Bank, Currency, ATM’s

The unit of currency in South Africa is the South African Rand (ZAR) and is indicated with a capital R so that, for example, three Rand and fifty cents would be written R3.50. South Africa has a decimal currency system with one Rand equaling 100 cents. Denomination of Rand notes are R200, R100, R50, R20, and R10 and of the coins are R5, R2, R1, 50c, 20c, 10c and 5c. Facilities for cashing traveler’s cheques are available at banks (operating hours are Monday – Friday 09:00 – 15:30, Saturdays 08:30 – 11:00) and at most  hotels. Banks are closed on Sundays. Foreign exchange agencies are open during the week and on Saturdays.  Automatic teller machines (ATM) are open 24 hours and are located at many locations around the city and at The University of the Western Cape. International credit cards (Visa, Diners Club, MasterCard and American Express) are accepted at the majority of hotels, restaurants and shops.  Please note that no banks or foreign exchange facilities are located on the premises of the university.


The Cape boasts a typical Mediterranean climate – warm summer and mild and cool wet winters. Summer temperatures range between 15°C (59°F) and 27°C (80.6°F). Winter temperatures range between 7°C (44.6°F) at night and 18°C (64.4°F) by day. August is the end of Cape Town’s winter months. Max temperatures of 18°C (64.4°F) and some rain can be expected.


sa_plug The electricity supply in South Africa is 220/230 volts AC 50Hz. Appliances of lesser voltage require a transformer (especially those with a heating element like a hairdryer or flat iron). Adapters are obtainable locally and at airports. Most hotel rooms have 110-volt outlets for electric shavers and small appliances.  As shown in the picture, this plug is unique to South Africa.


Smoking is prohibited by law in public buildings in South Africa (these include airports, shopping malls and restaurants), except in those that have specially designated smoking areas.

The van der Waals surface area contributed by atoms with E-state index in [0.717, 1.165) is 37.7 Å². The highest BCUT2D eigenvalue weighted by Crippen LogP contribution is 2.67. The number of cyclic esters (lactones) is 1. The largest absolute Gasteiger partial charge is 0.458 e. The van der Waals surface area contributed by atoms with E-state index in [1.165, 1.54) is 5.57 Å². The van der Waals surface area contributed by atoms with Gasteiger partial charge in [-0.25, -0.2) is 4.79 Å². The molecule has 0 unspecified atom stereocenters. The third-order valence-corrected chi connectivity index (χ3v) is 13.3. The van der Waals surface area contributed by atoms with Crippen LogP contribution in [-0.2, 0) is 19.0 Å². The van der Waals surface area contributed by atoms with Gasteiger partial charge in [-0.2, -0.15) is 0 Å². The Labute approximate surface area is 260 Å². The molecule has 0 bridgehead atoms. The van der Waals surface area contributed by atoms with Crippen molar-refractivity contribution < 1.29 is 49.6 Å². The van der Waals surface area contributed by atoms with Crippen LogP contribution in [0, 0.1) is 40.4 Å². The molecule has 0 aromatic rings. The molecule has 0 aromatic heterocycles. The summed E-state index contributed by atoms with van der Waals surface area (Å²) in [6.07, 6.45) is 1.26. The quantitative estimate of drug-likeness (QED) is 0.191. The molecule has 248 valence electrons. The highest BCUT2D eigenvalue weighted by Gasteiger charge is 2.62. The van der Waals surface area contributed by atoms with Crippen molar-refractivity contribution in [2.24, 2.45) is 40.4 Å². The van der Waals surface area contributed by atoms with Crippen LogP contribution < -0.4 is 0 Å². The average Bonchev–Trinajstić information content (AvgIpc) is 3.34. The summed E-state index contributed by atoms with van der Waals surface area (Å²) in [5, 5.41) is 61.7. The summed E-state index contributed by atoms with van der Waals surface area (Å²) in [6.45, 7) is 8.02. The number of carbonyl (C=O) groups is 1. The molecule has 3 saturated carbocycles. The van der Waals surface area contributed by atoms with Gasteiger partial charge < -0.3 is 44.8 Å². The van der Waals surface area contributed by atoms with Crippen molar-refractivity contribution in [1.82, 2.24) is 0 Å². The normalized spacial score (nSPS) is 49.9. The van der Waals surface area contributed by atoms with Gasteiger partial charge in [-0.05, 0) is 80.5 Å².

South African tap water is extremely palatable and perfectly safe to drink. Bottled water is also available at most retail outlets.

Tipping / Gratuities

In restaurants, 10% gratuity on the bill generally applies depending on the standard of service. Restaurants usually do not include the tip in the bill unless the table is 10 or more people.
Provided the service is satisfactory, it is usual to tip porters, waiters, waitresses, room attendants, golf caddies and petrol attendants.

Value Added Tax

Value added tax (VAT) is included in the price of most goods and services. Visitors are required to pay VAT on purchased goods. VAT refunds may be claimed at airports, harbours and custom offices on items taken out of the country when the total value exceeds R250.00. Customs officials will ask to see the items as well as their purchase slips when applying for a refund.


South Africa is GMT+2 (2 hours ahead of Greenwich Mean Time).
For example, when it is 12h00 midday in South Africa, it is:

  • 06:00am in New York, USA
  • 11:00am in London, UK
  • 12:00 midday in Paris, France
  • 20:00pm (8pm) in Sydney, Australia

Safety / Security

As in most of the countries of the world, travellers are advised to take the necessary safety precautions. Do not walk alone in unpopulated streets after dark. Use a taxi at night and only those booked by a reputable taxi company.

Try not to attract attention by carrying expensive cameras and wearing expensive jewellery. Lock valuables in the hotel safety deposit box or your in room safe.


There are no compulsory vaccination requirements for persons entering South Africa although a certificate for yellow fever may be required if you are entering from certain South American or sub-Saharan African countries. Certain parts of the country have been designated as malaria risk areas. If you intend travelling to one of these areas, it is essential that you take prophylaxis before arrival and whilst in the area. Protective clothing and insect repellents should also be used. Cape Town is a malaria risk free area. South African doctors and dentists are highly trained professionals and hospitals are well equipped. Participants are requested to make their own arrangements with respect to health insurance prior to departure and consult their local general practitioner for personal expert advice. For international travel and health advisories please visit the WHO website at or . It is safe to drink tap water throughout South Africa. However, for those who prefer bottled mineral water, this is readily available in various stores.